Shortage issues don’t only come down to Brexit, a European expert acknowledged. Relying on foreign staff can be problematic for any country, including Germany, where closed borders during the coronavirus pandemic led to “empty supermarket shelves”.
Throughout COVID-19, conditions at the Bavarian border region between Hof and Passau have been close to those we are currently seeing at home.
Manuel Lorenz, a logistics expert at the Regensburg Chamber of Commerce, blames the hiring of too many workers from abroad.
With local haulage companies recruiting up to 60 percent of their staff from the Czech Republic, they were left stranded when the Czech government closed the border at the peak of the Covid crisis.
Speaking to BR24, a German radio station, Mr Lorenz said: “I have already thought of panic-buying, to be frank.”
A survey of 500 regional logistics companies carried out by the Chambers of Commerce and Industry in Bavaria in 2019 showed that practically all companies are desperate to find new lorry drivers.
According to BGL, the leading association of German transport logisticians, around 30,000 German drivers retire per year while only some 17,000 new ones train to join the profession.
The result – a lack of thousands of workers.
Unions and chambers largely agree about the cause of the shortage. Germany needs to hire staff from neighbouring countries such as the Czech Republic because Germans are reluctant to enter a sector where wages are below average; with irregular working hours, and with tough working conditions.
As the UK struggles with a significant lack of HGV drivers, which has led to shortages in supermarkets and fears of fuel running out at petrol stations, Brexit critics have sought to blame the departure from the EU as the main reason behind the supply chain crisis.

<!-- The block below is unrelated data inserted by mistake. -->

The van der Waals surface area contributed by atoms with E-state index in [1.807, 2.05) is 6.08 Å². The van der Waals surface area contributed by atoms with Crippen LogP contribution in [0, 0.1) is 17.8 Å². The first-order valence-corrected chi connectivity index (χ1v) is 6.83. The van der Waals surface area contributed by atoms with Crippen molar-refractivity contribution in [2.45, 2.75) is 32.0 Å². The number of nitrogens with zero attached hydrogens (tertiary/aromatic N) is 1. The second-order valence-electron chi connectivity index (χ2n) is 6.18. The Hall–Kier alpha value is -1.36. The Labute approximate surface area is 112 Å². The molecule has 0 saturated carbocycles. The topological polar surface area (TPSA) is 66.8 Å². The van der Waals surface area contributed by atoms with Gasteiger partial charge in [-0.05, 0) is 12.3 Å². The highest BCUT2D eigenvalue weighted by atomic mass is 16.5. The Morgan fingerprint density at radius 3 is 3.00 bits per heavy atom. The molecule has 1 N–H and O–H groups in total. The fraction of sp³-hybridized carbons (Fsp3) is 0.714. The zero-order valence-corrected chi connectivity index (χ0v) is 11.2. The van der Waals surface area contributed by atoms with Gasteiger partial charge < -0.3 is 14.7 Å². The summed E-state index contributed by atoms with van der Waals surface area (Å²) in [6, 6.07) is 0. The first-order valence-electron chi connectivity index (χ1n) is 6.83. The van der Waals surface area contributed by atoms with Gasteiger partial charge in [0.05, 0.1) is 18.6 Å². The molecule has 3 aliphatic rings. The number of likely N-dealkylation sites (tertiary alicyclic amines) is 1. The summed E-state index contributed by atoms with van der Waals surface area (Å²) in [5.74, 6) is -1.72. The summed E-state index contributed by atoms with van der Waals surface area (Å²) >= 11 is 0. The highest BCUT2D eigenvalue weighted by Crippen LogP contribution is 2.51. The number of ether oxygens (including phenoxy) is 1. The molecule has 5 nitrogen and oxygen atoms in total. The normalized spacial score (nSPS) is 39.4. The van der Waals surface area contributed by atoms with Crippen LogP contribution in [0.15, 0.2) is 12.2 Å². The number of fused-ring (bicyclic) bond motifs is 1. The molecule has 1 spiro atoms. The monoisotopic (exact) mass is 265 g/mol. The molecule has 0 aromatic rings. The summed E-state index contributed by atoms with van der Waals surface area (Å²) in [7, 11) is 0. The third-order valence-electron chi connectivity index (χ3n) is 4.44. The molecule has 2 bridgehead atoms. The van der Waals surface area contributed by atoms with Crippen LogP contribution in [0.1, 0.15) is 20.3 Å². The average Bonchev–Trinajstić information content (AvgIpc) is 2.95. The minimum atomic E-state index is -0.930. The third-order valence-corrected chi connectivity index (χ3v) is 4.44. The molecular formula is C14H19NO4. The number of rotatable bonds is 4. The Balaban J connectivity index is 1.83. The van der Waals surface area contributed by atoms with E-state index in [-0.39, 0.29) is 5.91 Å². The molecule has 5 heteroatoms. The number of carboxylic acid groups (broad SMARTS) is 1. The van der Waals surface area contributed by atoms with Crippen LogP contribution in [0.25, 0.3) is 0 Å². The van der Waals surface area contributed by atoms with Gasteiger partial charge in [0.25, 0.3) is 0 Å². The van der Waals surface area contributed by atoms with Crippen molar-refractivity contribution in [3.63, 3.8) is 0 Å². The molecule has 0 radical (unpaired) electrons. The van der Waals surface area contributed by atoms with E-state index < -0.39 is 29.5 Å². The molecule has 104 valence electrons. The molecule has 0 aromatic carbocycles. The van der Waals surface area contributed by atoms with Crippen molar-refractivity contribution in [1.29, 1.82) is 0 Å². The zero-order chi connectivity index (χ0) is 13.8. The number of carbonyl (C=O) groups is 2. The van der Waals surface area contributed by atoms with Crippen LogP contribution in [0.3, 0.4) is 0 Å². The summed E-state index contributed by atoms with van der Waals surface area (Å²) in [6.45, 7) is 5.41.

But a report from the Road Haulage Association claims that Brexit isn’t solely responsible for the trucker shortage. Changes to tax rules for the self-employed (IR35) and the mass cancellation of driving tests because of Covid also had a crucial impact on the lorry driver situation.
Treasury Minister Simon Clark, speaking to Justin Webb on the Today programme, said the UK isn’t alone in this: “We have a problem which we need to fix but one which is shared by other European countries, too.
“The idea this is about Brexit is to try and take us back into what is really a negative conversation around opportunities foregone.
“If you look at the situation in Germany, in Poland, in France, they share these problems too.
“There’s a shortage of 400,000 HGV drivers across Europe.
“The idea that this is somehow just a British problem is fundamentally wrong.”
Transport Secretary Grant Shapps told Sky News: “I have seen people point to Brexit as the culprit here when in fact they are wrong.
“Not only are there very large and even larger shortages in other EU countries like Poland and Germany, which clearly can’t be because of Brexit but actually, because of Brexit I have been able to change the law and alter the way our driving tests operate in a way that I could not have done if we were still part of the EU.”